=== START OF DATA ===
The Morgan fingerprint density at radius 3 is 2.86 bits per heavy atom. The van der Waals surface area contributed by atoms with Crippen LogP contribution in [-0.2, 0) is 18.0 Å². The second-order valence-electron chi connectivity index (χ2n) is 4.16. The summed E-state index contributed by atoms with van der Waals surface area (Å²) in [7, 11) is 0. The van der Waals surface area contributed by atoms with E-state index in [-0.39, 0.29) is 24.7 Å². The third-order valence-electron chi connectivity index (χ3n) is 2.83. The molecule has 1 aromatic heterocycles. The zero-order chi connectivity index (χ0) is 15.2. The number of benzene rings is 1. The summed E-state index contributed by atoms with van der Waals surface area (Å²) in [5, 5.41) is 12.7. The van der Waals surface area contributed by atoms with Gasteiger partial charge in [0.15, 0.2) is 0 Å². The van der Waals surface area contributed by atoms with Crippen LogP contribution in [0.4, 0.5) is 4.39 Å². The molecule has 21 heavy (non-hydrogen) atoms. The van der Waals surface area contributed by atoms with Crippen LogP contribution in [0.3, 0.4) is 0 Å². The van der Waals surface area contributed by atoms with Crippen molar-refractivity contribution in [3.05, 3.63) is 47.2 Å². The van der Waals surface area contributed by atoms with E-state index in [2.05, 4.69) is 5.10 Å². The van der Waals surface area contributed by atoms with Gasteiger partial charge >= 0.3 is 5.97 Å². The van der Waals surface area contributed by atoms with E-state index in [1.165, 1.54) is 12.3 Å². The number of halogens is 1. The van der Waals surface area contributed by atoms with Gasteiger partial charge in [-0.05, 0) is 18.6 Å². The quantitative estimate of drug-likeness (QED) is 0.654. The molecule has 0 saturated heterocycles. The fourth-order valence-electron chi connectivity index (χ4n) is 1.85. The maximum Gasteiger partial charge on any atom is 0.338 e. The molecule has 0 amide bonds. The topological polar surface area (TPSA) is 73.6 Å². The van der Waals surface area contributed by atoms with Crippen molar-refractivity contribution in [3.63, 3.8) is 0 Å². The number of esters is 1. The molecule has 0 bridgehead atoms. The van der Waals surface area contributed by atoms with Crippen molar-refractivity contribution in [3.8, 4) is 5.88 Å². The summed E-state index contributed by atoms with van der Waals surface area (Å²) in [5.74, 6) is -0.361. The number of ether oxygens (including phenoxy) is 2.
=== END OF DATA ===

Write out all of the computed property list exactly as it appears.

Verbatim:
The Morgan fingerprint density at radius 3 is 2.86 bits per heavy atom. The van der Waals surface area contributed by atoms with Crippen LogP contribution in [-0.2, 0) is 18.0 Å². The second-order valence-electron chi connectivity index (χ2n) is 4.16. The summed E-state index contributed by atoms with van der Waals surface area (Å²) in [7, 11) is 0. The van der Waals surface area contributed by atoms with E-state index in [-0.39, 0.29) is 24.7 Å². The third-order valence-electron chi connectivity index (χ3n) is 2.83. The molecule has 1 aromatic heterocycles. The zero-order chi connectivity index (χ0) is 15.2. The number of benzene rings is 1. The summed E-state index contributed by atoms with van der Waals surface area (Å²) in [5, 5.41) is 12.7. The van der Waals surface area contributed by atoms with Gasteiger partial charge in [0.15, 0.2) is 0 Å². The van der Waals surface area contributed by atoms with Crippen LogP contribution in [0.4, 0.5) is 4.39 Å². The molecule has 21 heavy (non-hydrogen) atoms. The van der Waals surface area contributed by atoms with Crippen LogP contribution in [0.3, 0.4) is 0 Å². The van der Waals surface area contributed by atoms with Crippen molar-refractivity contribution in [3.05, 3.63) is 47.2 Å². The van der Waals surface area contributed by atoms with E-state index in [2.05, 4.69) is 5.10 Å². The van der Waals surface area contributed by atoms with Gasteiger partial charge >= 0.3 is 5.97 Å². The van der Waals surface area contributed by atoms with E-state index in [1.165, 1.54) is 12.3 Å². The number of halogens is 1. The van der Waals surface area contributed by atoms with Gasteiger partial charge in [-0.05, 0) is 18.6 Å². The quantitative estimate of drug-likeness (QED) is 0.654. The molecule has 0 saturated heterocycles. The fourth-order valence-electron chi connectivity index (χ4n) is 1.85. The maximum Gasteiger partial charge on any atom is 0.338 e. The molecule has 0 amide bonds. The topological polar surface area (TPSA) is 73.6 Å². The van der Waals surface area contributed by atoms with Crippen molar-refractivity contribution in [3.63, 3.8) is 0 Å². The number of esters is 1. The molecule has 0 bridgehead atoms. The van der Waals surface area contributed by atoms with Crippen molar-refractivity contribution in [3.8, 4) is 5.88 Å². The summed E-state index contributed by atoms with van der Waals surface area (Å²) in [5.74, 6) is -0.361. The number of ether oxygens (including phenoxy) is 2.